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Re: [Xen-devel] Re: Interdomain comms

  • To: Harry Butterworth <harry@xxxxxxxxxxxxxxxxxxxxxxxxxxxxx>
  • From: Eric Van Hensbergen <ericvh@xxxxxxxxx>
  • Date: Sun, 8 May 2005 11:18:03 -0500
  • Cc: Mike Wray <mike.wray@xxxxxx>, xen-devel@xxxxxxxxxxxxxxxxxxx, "Ronald G. Minnich" <rminnich@xxxxxxxx>, Eric Van Hensbergen <ericvh@xxxxxxxxxxxxxxxxxxxxx>
  • Delivery-date: Sun, 08 May 2005 16:17:43 +0000
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On 5/8/05, Harry Butterworth <harry@xxxxxxxxxxxxxxxxxxxxxxxxxxxxx> wrote:
> >
> > In our world, this would result in you holding a Fid pointing to the
> > open object.  The Fid is a pointer to meta-data and is considered
> > state on both the FE and the BE. (this has downsides in terms of
> > reliability and the ability to recover sessions or fail over to
> > different BE's -- one of our summer students will be addressing the
> > reliability problem this summer).
> OK, so this is an area of concern for me.  I used the last version of
> the sketchy API I outlined to create an HA cluster infrastructure. So I
> had to solve these kind of protocol issues and, whilst it was actually
> pretty easy starting from scratch, retrofitting a solution to an
> existing protocol might be challenging, even for a summer student.

There are three previous attempts at providing these sort of
facilities in 9P that the student is going to be basing his work off
of.  All three worked to varying degrees of effectiveness - but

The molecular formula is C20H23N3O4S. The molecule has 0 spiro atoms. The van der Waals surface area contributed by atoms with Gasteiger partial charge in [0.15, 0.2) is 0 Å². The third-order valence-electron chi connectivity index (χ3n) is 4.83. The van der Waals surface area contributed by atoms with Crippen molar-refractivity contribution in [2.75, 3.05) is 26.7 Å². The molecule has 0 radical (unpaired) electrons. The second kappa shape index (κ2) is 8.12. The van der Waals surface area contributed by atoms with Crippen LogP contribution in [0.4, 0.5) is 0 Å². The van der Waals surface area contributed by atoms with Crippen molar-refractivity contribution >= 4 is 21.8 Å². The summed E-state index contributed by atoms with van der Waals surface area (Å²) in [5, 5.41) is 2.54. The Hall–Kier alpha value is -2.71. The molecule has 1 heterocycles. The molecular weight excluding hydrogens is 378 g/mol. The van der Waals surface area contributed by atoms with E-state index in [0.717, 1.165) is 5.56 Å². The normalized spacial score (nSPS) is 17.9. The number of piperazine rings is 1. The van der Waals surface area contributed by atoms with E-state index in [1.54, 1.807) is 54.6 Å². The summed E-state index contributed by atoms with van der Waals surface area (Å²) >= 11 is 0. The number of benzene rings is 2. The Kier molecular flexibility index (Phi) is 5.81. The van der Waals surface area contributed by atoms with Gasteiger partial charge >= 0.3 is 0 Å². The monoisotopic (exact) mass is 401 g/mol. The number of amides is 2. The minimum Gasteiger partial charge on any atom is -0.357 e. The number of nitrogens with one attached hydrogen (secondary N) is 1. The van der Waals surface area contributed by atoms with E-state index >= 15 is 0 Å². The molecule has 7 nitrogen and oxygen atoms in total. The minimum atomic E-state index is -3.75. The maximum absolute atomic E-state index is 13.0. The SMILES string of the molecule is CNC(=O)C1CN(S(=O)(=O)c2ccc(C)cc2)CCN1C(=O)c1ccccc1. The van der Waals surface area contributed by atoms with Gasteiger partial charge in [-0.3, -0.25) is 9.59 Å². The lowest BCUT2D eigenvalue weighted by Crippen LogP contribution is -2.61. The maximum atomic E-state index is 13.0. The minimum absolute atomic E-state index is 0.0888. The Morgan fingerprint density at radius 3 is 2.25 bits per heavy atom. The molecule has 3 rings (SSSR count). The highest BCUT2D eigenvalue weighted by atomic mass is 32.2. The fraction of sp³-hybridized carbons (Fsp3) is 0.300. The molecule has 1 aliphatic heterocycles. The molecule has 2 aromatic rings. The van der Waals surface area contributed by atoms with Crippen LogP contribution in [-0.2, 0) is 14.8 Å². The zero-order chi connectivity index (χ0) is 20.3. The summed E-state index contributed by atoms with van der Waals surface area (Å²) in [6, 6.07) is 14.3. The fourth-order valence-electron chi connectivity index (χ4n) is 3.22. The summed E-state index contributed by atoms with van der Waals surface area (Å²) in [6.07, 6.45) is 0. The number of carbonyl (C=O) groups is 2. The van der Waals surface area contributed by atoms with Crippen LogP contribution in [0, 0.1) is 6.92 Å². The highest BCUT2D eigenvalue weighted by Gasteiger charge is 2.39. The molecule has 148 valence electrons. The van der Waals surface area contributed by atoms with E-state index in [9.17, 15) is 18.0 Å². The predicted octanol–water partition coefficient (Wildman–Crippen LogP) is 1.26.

there's no magic bullet here and clients and file servers need to be
written defensively to be able to cope with such disruptions in a
graceful manner.  Its quite likely there will be different semantics
for failure recovery depending on the resource.
> >
> > The FE performs a read operation passing it the necessary bits:
> >   ret = read( fd, *buf, count );
> Here the API is coupling the client to the memory management
> implementation by assuming that the buffer is mapped into the client's
> virtual address space.
> This is probably likely to be true most of the time so an API at this
> level will be useful but I'd also like to be able to write I/O
> applications that manage the data in buffers that are never mapped into
> the application address space.

Well, this was the context of the example (the FE was registering a
buffer from its own address space).  The existing Plan 9 API doesn't
have a good example of how to handle the more abstract buffer handles
you describe, but I don't think there's anything in the protocol which
would prevent such a utilization.  I need to think about this scenario
a bit more, could you give an example how how you would use this
> Also, I'd like to be able to write applications that have clients which
> use different types of buffers without having to code for each case in
> my application.

The attempt at portability is admirable, but it just seems to add
complexity -- if I want to use the reference, I'll have to make
another functional call to resolve the buffer.  I guess I'm being too
narrow minded, but I just don't have a clear idea of the utility of
hidden buffers.  I never know who I am supposed to be hiding
information from. ;)
> So, my application can deal with buffers described like that without
> having to worry about the flavour of memory management backing them.

This is important.  In my example I was working on the pretext that
the client initiating the read was consuming the data in some way.  
When that's not the case, the interface is quite different, more like
that of our file servers.  In those cases, I can easily see passing
the data by some more opaque reference (before I had figured
scatter/gather buffers would be sufficient -- but perhaps your more